Audiogram: The standard hearing test used to diagnose hearing loss. A listener may be asked to raise their had or otherwise indicate when he or she has heard a sound. An audiogram graph is then used to chart results and measure a person's hearing loss. The audiogram illustrates the softest decibel level a listener can detect sound at different frequencies.
Auditory Brainstem Response (ABR): A neurological test used to measure hearing loss by testing auditory brainstem function response. The listener will be fitted with headphones and surface electrodes placed on the head to measure the brain's reaction to sound. Unlike an audiogram, the ABR records brainwave response and therefore does not require listener participation; because of this the ABR can be used on infants and small children as well as other uncooperative participants, or as part of a routine hearing evaluation in conjunction with traditional audiometry testing.
Audism: A type of discrimination based on how well a person hears or speaks.
BAHA Impant: Abbreviation for "Bone-Anchored Hearing Aid," a BAHA is an implanted device usually used to treat conductive hearing loss. For more information, see our post about BAHA implants here.
Bilingualism/Biculturalism (Bi-Bi): An educational philosophy that suggests Deaf individuals should learn ASL as their first and natural language and then learn written and, if possible, spoken English. The goal for an ASL-English bilingualist is to reach equal fluency in both languages, and therefore be able to move comfortably between Deaf and hearing cultures.
Cochlear Implant (CI):An electronic device consisting of electrodes surgically implanted inside the head of the user, and an external microphone receiver and processor. A CI is used only in cases of severe to profound hearing loss. Users are able to recognize some sound and often speech sounds,but the effectiveness of CIs vary widely from person to person depending on a variety of factors, including age of implantation, rigor of auditory-verbal training, equipment function, and other physiological and linguistic modal circumstances. The CI is controversial in the Deaf community because of its surgical permanence as compared to removable hearing aids, and because it is often touted by surgeons as a "cure for deafness."
CODA: Abbreviation for "Child of a Deaf Adult." Usually used to refer to a hearing child who grows up with one or more Deaf parents. Often a CODA's first language is ASL, thus CODAs often identify strongly with Deaf culture and are an active part of the Deaf Community. To read one man's account of growing up CODA, check out his guest post here.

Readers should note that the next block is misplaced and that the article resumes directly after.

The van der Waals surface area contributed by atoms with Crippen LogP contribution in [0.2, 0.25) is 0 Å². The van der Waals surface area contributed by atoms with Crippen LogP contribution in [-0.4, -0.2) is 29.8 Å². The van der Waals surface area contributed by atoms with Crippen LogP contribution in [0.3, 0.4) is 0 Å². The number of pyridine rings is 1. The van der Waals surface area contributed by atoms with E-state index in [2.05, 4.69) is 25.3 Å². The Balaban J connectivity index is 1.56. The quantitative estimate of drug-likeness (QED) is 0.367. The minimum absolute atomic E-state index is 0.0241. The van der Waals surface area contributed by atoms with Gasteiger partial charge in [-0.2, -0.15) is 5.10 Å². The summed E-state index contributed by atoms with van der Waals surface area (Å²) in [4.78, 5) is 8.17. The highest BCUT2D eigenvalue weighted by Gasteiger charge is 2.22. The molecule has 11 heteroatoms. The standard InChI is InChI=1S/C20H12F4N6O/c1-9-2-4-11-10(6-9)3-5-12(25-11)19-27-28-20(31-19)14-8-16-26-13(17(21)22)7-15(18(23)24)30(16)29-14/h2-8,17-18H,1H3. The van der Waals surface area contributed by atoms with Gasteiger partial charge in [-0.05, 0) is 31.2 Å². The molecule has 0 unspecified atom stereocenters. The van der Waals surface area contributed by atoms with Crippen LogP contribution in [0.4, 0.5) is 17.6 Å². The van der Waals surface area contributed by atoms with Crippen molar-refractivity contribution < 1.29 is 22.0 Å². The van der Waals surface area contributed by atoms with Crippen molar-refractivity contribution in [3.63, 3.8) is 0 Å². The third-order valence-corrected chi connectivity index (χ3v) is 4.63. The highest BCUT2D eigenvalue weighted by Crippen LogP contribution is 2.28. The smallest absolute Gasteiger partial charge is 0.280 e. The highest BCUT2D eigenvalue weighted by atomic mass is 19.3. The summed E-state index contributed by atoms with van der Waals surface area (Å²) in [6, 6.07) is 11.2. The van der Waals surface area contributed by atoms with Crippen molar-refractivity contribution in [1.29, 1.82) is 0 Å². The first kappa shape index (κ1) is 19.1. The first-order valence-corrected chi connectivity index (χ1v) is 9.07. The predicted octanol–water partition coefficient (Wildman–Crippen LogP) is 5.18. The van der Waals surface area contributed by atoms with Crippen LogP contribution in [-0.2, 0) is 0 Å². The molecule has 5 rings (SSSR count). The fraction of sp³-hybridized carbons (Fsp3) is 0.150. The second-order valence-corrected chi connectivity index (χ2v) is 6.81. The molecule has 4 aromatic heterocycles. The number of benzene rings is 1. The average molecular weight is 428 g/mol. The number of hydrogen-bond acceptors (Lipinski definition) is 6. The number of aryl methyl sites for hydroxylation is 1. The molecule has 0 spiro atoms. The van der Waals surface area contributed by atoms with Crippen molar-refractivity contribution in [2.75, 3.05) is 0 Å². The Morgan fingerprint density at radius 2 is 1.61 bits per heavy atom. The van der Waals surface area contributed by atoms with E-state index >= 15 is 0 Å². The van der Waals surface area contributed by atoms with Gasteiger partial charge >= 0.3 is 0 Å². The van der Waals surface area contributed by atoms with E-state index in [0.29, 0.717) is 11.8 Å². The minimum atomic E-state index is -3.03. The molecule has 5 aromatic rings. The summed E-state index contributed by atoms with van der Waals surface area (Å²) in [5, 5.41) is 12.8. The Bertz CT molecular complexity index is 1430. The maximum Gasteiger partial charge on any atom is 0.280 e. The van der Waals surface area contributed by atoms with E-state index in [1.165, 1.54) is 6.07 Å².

Cued Speech: A phonemic system utilizing handshapes to and locations around the face and mouth to represent sounds in spoken language used as a supplement to lipreading. Invented at Gallaudet University in 1966. To view a chart of the cued speech handshapes, click here.
deaf/ deafness: Partially or completely lacking in the sense of hearing.
Deaf: To be deaf and identify oneself as a member of the Deaf community, usually using ASL as one's primary means of communication.
DeafBlindness: Also deafblind or deaf-blind. A person who is DeafBlind has little or no usable hearing or sight. About fifty percent of the deafblind population has lost their hearing and sight due to the genetic condition Usher Syndrome. The definition of deafblindness according to the federal government with respect to special education is as follows: a deafblind person experiences concomitant hearing and visual impairments, the combination of which causes such sever communication and other developmental and educational needs that they cannot be accommodated in special education programs solely for children with deafness or children with blindness.
Deaf Community/Deaf Culture: A group made up of individuals self-identifying as belonging to the community and using ASL as the primary mode of communication. Deaf community members may be Deaf and Hard of Hearing people, Children of Deaf Adults (CODAs), and ASL interpreters or students.
FM System: Type of electronic listening device that usually consists of a microphone worn by the speaker and a receiving loop worn by the listener. The system transmits the sound picked up by the microphone wirelessly to the receiver using FM signals, sending speech from the microphone directly into the listener's headphones/hearing aids. FM systems are often used by students in classrooms to eliminate background noise and provide additional amplification of the teacher's voice.